Judgement of the court (13.05.2014)

(Contribution by Walter van Holst – EDRi member Vrijschrift – Netherlands)

07 May 2014

Slovak Constitutional Court suspends data retention legislation

By Heini Järvinen

The European Court of Justice ruled on 8 April, in a case brought before the Court by EDRi member Digital Rights Ireland, together with the Austrian Working Group on Data Retention, that the Data Retention Directive contravenes European law.

On 23 April 2014, the Slovak Constitutional Court preliminary suspended Slovak implementation of the Directive as a result of a pending case (PL. ÚS 10/2014) that was launched by European Information Society Institute (EISi). This means that the retention laws are still formally valid, but have no legal effect until the Court decides on the merits of the complaint.

However, only the provisions mandating data retention itself are suspended, while provisions on access to those informations are for now left intact. This means that providers of electronic communication will soon lose any legal obligation to store data about users. Already collected data will not need to be destroyed, and it stays open to interpretation whether providers may or may not disclose these historical data to state authorities upon request. Any storage of the meta-data of users will thus need to be limited to that permitted by data protection legislation (2002/58/EC, 95/46/EC) until the Court finally decides on the case.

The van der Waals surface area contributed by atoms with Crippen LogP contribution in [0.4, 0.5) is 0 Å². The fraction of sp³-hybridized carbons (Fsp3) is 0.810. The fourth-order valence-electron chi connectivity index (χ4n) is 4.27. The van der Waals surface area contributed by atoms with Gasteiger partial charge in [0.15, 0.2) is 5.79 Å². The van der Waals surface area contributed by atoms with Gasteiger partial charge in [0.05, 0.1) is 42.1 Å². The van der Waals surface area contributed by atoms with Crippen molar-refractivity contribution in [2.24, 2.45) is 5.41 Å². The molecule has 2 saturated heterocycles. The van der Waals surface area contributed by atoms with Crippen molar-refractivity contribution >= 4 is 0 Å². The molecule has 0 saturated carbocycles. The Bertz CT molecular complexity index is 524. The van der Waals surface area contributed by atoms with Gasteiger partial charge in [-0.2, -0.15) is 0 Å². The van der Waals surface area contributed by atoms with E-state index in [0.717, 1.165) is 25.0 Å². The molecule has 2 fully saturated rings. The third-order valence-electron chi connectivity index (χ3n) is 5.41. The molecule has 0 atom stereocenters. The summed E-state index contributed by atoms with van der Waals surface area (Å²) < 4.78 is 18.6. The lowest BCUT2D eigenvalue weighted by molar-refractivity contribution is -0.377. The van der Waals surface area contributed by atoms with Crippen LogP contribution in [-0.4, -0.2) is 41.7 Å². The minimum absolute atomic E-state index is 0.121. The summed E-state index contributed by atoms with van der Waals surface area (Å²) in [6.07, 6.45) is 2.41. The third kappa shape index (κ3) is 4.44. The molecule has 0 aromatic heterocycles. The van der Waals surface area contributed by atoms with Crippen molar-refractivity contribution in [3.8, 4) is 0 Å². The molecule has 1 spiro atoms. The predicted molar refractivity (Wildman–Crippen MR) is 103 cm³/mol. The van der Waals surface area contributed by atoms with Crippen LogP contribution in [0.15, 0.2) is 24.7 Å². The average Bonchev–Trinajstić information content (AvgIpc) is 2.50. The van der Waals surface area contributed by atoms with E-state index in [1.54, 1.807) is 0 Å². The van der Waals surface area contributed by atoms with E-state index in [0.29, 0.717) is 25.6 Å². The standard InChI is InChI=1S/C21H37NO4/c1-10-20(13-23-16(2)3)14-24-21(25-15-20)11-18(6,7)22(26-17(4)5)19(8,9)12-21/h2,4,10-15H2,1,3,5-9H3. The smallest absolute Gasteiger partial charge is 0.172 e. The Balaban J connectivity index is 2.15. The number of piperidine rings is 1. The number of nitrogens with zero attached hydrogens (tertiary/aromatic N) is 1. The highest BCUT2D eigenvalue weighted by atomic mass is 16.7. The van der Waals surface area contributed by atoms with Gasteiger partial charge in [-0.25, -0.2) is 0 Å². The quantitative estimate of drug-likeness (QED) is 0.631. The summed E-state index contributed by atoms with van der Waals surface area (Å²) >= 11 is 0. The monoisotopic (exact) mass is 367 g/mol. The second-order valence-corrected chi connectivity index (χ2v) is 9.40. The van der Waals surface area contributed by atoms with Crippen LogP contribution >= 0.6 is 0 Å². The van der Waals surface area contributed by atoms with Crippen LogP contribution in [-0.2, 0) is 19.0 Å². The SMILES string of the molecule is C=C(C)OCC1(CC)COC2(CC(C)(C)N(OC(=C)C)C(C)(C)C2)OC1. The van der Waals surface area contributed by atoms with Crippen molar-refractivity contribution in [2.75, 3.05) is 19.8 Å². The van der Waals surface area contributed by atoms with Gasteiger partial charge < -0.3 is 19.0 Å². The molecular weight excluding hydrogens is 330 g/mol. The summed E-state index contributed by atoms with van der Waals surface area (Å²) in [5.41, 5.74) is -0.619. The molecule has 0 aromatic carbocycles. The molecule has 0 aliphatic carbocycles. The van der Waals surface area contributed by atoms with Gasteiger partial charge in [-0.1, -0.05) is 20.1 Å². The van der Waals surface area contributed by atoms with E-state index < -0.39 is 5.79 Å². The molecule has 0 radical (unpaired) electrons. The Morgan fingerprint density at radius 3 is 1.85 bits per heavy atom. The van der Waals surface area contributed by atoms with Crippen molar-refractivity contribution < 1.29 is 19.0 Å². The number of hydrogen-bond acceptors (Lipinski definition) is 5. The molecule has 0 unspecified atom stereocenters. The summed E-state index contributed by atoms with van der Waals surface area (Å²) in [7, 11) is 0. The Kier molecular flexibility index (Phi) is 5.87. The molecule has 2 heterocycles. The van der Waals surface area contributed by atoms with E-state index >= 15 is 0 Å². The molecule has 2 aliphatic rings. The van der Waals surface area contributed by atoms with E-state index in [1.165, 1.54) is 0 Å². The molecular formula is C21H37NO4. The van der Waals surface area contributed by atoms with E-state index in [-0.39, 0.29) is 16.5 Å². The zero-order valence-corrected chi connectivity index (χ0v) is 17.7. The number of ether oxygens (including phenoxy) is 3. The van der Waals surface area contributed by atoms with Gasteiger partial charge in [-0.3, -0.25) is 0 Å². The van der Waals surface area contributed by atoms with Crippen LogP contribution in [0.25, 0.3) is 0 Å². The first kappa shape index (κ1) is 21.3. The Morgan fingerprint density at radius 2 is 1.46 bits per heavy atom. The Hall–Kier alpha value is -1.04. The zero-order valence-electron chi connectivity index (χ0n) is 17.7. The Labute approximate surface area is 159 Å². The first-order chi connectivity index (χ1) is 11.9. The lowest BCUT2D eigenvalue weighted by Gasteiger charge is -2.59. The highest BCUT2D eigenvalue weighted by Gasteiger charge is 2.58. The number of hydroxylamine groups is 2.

Slovak Constitutional Court suspends data retention legislation (24.04.2014)

First European constitutional court suspends data retention after the decision of the Court of Justice of EU (28.04.2014)

Opinion of EISi on the scope of applicability of Digital Rights Ireland C-293/12 & C-594/12 (21.04.2014)

ECJ: Data retention directive contravenes European law (09.04.2014)

The fight against data retention mandates in Slovakia (10.10.2012)

07 May 2014

Swiss data retention visualisation

By Heini Järvinen

The Swiss civil society group Digital Society Switzerland is working on building opposition to the practice of the “data retention” – the requirement for telecommunications companies to store for six months meta-data (such as information on who emailed or called whom, and where the telephones were located) and to make it available for law enforcement purposes upon demand – with the goal that this practice will ultimately be ended.